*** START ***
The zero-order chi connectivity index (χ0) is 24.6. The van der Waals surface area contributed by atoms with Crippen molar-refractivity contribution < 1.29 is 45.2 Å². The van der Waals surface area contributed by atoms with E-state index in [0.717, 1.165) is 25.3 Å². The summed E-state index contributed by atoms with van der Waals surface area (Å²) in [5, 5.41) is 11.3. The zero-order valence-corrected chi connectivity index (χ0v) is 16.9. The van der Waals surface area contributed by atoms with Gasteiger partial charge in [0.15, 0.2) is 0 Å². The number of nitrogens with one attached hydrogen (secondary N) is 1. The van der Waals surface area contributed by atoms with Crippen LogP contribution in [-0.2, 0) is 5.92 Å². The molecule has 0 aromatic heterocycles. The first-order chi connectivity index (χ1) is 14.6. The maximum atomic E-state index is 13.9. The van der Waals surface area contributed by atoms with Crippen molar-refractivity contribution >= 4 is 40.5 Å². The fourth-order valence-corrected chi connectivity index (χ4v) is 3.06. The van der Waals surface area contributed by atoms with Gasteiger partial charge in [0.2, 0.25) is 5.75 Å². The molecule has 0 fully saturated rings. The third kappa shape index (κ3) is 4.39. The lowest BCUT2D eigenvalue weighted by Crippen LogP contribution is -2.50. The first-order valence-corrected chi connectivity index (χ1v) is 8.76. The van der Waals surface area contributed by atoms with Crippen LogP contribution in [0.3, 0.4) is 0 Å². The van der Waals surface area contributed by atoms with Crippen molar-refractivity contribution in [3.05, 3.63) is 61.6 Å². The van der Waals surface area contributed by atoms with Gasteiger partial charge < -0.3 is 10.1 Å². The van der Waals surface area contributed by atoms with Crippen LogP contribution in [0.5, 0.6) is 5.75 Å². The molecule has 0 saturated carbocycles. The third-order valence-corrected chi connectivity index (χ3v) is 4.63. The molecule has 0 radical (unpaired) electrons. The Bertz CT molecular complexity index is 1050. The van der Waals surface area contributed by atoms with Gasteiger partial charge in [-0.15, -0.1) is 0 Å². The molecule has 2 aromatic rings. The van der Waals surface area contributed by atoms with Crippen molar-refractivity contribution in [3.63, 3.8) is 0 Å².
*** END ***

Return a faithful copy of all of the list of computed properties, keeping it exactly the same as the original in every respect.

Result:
The zero-order chi connectivity index (χ0) is 24.6. The van der Waals surface area contributed by atoms with Crippen molar-refractivity contribution < 1.29 is 45.2 Å². The van der Waals surface area contributed by atoms with E-state index in [0.717, 1.165) is 25.3 Å². The summed E-state index contributed by atoms with van der Waals surface area (Å²) in [5, 5.41) is 11.3. The zero-order valence-corrected chi connectivity index (χ0v) is 16.9. The van der Waals surface area contributed by atoms with Gasteiger partial charge in [0.15, 0.2) is 0 Å². The number of nitrogens with one attached hydrogen (secondary N) is 1. The van der Waals surface area contributed by atoms with Crippen LogP contribution in [-0.2, 0) is 5.92 Å². The molecule has 0 aromatic heterocycles. The first-order chi connectivity index (χ1) is 14.6. The maximum atomic E-state index is 13.9. The van der Waals surface area contributed by atoms with Crippen molar-refractivity contribution >= 4 is 40.5 Å². The fourth-order valence-corrected chi connectivity index (χ4v) is 3.06. The van der Waals surface area contributed by atoms with Gasteiger partial charge in [0.2, 0.25) is 5.75 Å². The molecule has 0 fully saturated rings. The third kappa shape index (κ3) is 4.39. The lowest BCUT2D eigenvalue weighted by Crippen LogP contribution is -2.50. The first-order valence-corrected chi connectivity index (χ1v) is 8.76. The van der Waals surface area contributed by atoms with Crippen LogP contribution in [0.3, 0.4) is 0 Å². The van der Waals surface area contributed by atoms with Crippen molar-refractivity contribution in [3.05, 3.63) is 61.6 Å². The van der Waals surface area contributed by atoms with Gasteiger partial charge < -0.3 is 10.1 Å². The van der Waals surface area contributed by atoms with Crippen LogP contribution in [0.5, 0.6) is 5.75 Å². The molecule has 0 saturated carbocycles. The third-order valence-corrected chi connectivity index (χ3v) is 4.63. The molecule has 0 radical (unpaired) electrons. The Bertz CT molecular complexity index is 1050. The van der Waals surface area contributed by atoms with Gasteiger partial charge in [-0.15, -0.1) is 0 Å². The molecule has 2 aromatic rings. The van der Waals surface area contributed by atoms with Crippen molar-refractivity contribution in [3.63, 3.8) is 0 Å².